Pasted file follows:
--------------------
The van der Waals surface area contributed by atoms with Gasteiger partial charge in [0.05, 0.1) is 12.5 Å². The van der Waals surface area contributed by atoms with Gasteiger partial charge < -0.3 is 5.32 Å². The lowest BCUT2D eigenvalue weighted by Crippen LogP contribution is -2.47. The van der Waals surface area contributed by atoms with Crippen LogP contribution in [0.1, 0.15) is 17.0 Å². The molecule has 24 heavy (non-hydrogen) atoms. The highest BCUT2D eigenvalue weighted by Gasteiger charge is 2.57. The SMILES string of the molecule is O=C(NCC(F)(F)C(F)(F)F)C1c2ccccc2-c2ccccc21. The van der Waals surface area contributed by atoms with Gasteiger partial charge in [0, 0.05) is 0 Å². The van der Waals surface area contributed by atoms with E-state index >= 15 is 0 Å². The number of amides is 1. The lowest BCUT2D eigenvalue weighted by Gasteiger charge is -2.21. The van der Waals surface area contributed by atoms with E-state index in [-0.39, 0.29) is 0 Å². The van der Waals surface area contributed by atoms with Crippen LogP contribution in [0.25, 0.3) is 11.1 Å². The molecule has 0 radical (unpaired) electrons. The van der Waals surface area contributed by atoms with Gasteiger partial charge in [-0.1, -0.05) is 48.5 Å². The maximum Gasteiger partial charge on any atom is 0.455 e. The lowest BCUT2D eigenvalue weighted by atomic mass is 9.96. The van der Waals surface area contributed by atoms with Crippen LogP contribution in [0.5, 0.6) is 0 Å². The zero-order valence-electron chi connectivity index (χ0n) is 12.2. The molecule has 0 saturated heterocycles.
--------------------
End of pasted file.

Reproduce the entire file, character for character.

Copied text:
The van der Waals surface area contributed by atoms with Gasteiger partial charge in [0.05, 0.1) is 12.5 Å². The van der Waals surface area contributed by atoms with Gasteiger partial charge < -0.3 is 5.32 Å². The lowest BCUT2D eigenvalue weighted by Crippen LogP contribution is -2.47. The van der Waals surface area contributed by atoms with Crippen LogP contribution in [0.1, 0.15) is 17.0 Å². The molecule has 24 heavy (non-hydrogen) atoms. The highest BCUT2D eigenvalue weighted by Gasteiger charge is 2.57. The SMILES string of the molecule is O=C(NCC(F)(F)C(F)(F)F)C1c2ccccc2-c2ccccc21. The van der Waals surface area contributed by atoms with Gasteiger partial charge in [0, 0.05) is 0 Å². The van der Waals surface area contributed by atoms with E-state index >= 15 is 0 Å². The number of amides is 1. The lowest BCUT2D eigenvalue weighted by Gasteiger charge is -2.21. The van der Waals surface area contributed by atoms with E-state index in [-0.39, 0.29) is 0 Å². The van der Waals surface area contributed by atoms with Crippen LogP contribution in [0.25, 0.3) is 11.1 Å². The molecule has 0 radical (unpaired) electrons. The van der Waals surface area contributed by atoms with Gasteiger partial charge in [-0.1, -0.05) is 48.5 Å². The maximum Gasteiger partial charge on any atom is 0.455 e. The lowest BCUT2D eigenvalue weighted by atomic mass is 9.96. The van der Waals surface area contributed by atoms with Crippen LogP contribution in [0.5, 0.6) is 0 Å². The zero-order valence-electron chi connectivity index (χ0n) is 12.2. The molecule has 0 saturated heterocycles.